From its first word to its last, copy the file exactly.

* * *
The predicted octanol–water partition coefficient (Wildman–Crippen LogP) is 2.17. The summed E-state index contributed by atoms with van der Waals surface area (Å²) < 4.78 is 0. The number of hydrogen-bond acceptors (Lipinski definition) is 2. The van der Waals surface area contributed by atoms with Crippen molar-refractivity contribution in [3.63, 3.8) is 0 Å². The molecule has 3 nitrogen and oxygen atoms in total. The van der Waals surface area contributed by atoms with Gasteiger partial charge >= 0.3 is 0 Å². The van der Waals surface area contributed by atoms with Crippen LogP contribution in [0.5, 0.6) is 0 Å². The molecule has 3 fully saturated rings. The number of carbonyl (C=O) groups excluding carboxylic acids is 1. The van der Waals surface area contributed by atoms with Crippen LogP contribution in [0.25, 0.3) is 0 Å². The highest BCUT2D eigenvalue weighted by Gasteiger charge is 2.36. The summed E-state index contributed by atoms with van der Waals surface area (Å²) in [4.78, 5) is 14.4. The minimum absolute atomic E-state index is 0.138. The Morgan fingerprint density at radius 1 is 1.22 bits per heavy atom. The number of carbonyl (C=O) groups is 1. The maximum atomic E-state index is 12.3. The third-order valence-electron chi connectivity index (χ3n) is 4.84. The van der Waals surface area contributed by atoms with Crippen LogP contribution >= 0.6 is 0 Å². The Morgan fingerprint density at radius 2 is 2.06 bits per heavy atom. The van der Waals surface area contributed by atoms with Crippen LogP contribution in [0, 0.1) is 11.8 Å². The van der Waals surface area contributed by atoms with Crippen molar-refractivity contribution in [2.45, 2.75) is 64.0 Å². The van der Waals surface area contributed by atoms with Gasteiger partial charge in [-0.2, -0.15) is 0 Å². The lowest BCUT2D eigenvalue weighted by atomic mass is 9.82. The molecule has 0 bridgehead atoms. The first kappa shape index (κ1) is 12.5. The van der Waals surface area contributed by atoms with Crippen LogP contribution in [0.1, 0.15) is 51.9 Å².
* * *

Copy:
The predicted octanol–water partition coefficient (Wildman–Crippen LogP) is 2.17. The summed E-state index contributed by atoms with van der Waals surface area (Å²) < 4.78 is 0. The number of hydrogen-bond acceptors (Lipinski definition) is 2. The van der Waals surface area contributed by atoms with Crippen molar-refractivity contribution in [3.63, 3.8) is 0 Å². The molecule has 3 nitrogen and oxygen atoms in total. The van der Waals surface area contributed by atoms with Gasteiger partial charge >= 0.3 is 0 Å². The van der Waals surface area contributed by atoms with Crippen LogP contribution in [0.5, 0.6) is 0 Å². The molecule has 3 fully saturated rings. The number of carbonyl (C=O) groups excluding carboxylic acids is 1. The van der Waals surface area contributed by atoms with Crippen LogP contribution in [0.25, 0.3) is 0 Å². The highest BCUT2D eigenvalue weighted by Gasteiger charge is 2.36. The summed E-state index contributed by atoms with van der Waals surface area (Å²) in [4.78, 5) is 14.4. The minimum absolute atomic E-state index is 0.138. The Morgan fingerprint density at radius 1 is 1.22 bits per heavy atom. The number of carbonyl (C=O) groups is 1. The maximum atomic E-state index is 12.3. The third-order valence-electron chi connectivity index (χ3n) is 4.84. The van der Waals surface area contributed by atoms with Crippen LogP contribution >= 0.6 is 0 Å². The Morgan fingerprint density at radius 2 is 2.06 bits per heavy atom. The van der Waals surface area contributed by atoms with Crippen LogP contribution in [0, 0.1) is 11.8 Å². The van der Waals surface area contributed by atoms with Crippen molar-refractivity contribution in [2.45, 2.75) is 64.0 Å². The van der Waals surface area contributed by atoms with Gasteiger partial charge in [-0.2, -0.15) is 0 Å². The lowest BCUT2D eigenvalue weighted by atomic mass is 9.82. The molecule has 0 bridgehead atoms. The first kappa shape index (κ1) is 12.5. The van der Waals surface area contributed by atoms with Crippen LogP contribution in [0.1, 0.15) is 51.9 Å².